This session typically takes place just before the half way point of the first semester of a one year MSc programme, shortly before students tackle their first assessed essay.
The student cohort is quite diverse, both in terms of their nationalities and their prior exposure to essay based assessment and study of economics. Some students are very unsure of our expectations when assessing their work.
This session helps clarify what we are looking for and gives them the opportunity to discuss the characteristics of strong, good and weaker answers, before they prepare and submit their own work. In my experience this helps match students’ expectations with those of their assessor(s) and results in stronger submissions on average, in particular by reducing the prevalence of some previously common pitfalls in students’ submitted work.
Students appreciate the opportunity to gain greater understanding of how we assess their work.
Some of the common pitfalls in submitted work tend to be avoided by a greater proportion of the class.
I have collected feedback at the end of this session on post-it notes. Comments have included:
One suggestions for improvement was:
If students are reading the essays for the first time in class this takes up a lot of time given that, for many, English is not their first language. I stress that prior preparation is necessary to allow us to make the best use of the time available for small group discussion based activities.
To encourage this prior preparation, I post the sample essays a week in advance, along with the instructions given to the students who prepared the essays and ask students to read all three essays and compile a list of what they like and what they dislike about each. I also ask them to bring their list to class. (A harsher alternative could be to require likes and dislikes be emailed to the tutor/lecturer in advance of the class and make advance preparation of this list a condition of participation in the session!)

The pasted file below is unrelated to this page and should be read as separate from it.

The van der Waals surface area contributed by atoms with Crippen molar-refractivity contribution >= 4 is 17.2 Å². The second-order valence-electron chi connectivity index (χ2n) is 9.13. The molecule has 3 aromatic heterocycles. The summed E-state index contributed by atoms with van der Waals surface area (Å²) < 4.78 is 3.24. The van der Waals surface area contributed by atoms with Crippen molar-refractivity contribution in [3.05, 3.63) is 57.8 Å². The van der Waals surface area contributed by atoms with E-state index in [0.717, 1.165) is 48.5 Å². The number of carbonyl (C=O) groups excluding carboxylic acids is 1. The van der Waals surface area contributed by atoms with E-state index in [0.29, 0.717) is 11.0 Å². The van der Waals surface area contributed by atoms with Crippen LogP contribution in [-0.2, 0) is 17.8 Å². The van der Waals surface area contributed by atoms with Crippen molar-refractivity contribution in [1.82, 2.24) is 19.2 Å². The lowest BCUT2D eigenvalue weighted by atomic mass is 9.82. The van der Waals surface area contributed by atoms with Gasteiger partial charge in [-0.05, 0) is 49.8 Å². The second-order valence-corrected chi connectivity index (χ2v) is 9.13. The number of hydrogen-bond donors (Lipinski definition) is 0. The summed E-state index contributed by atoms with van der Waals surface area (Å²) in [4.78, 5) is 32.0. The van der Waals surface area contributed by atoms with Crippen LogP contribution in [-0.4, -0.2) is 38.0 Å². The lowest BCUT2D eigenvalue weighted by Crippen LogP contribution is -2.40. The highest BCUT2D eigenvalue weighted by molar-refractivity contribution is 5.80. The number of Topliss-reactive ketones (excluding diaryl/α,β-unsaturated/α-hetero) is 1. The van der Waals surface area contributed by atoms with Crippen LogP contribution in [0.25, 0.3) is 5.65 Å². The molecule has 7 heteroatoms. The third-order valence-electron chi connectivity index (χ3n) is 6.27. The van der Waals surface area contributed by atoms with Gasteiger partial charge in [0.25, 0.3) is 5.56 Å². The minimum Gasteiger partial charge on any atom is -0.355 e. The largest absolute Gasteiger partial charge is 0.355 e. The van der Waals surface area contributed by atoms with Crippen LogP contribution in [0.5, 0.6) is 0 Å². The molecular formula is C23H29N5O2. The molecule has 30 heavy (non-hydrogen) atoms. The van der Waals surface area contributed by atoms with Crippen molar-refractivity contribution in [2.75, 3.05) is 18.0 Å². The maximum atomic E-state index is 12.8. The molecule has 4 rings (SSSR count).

These initial likes and dislikes can sometimes reveal some mismatches between students’ and assessors’ key concerns. Towards the end of the session it is helpful to encourage students to reflect back on their initial likes and dislikes again, after the more structured discussion has taken place. Encouraging a discussion around key priorities is also useful when identifying three key suggestions for improvement.
I’ve been running this session for several years now. Engagement in the session is certainly enhanced when students have taken the time to read and think about the essays before the class. Requiring them to come with initial lists of likes and dislikes helps get the group discussion in class time started.
Sometimes students have commented that they don’t consider themselves to be expert enough to judge the subject specific content of the essays. This can mean that they shy away from essays that use models they don’t yet understand and instead focus on sometimes more superficial presentational issues. In some cases students “like” essays that are clear and understandable, despite the fact that the essay might lack a focus on the actual question set! This is where careful choice of questions and discussion of key priorities can be beneficial.
As the class has become larger (roughly doubling in size over 3 years) I have only adapted the way I run the class a little, but I haven’t increased the discussion groups to more than 5 in a group. A change I have made is that instead of collecting hand written responses to questions from each group I tend to ask each group to have one person responsible for emailing brief responses to some of the key questions at different points during the session. This helps progress things in stages and saves me time when I consolidate the comments from across the groups, since I don’t need to type up their hand written submissions.
This works with an MSc class of around 60 students, provided they are split into groups and have space to have smaller group discussions.
The main constraints are having space in the classroom and spending time consolidating the comments and feedback collected from or submitted by the groups.
With a class of 60 it is still possible to wander round the classroom during the group discussions to answer any clarification questions and prompt them to stay focused.
This approach is easy to transfer to other classes where examples of past assignments are available, and could be used to clarify expectations in a similar way.
It’s likely that the approach is most useful when the type of assessment being used is unfamiliar to at least some part of the cohort.
Further details on the instructions given to students before the session, the tasks set during the session, and the follow-up after the session are set out in the attached document.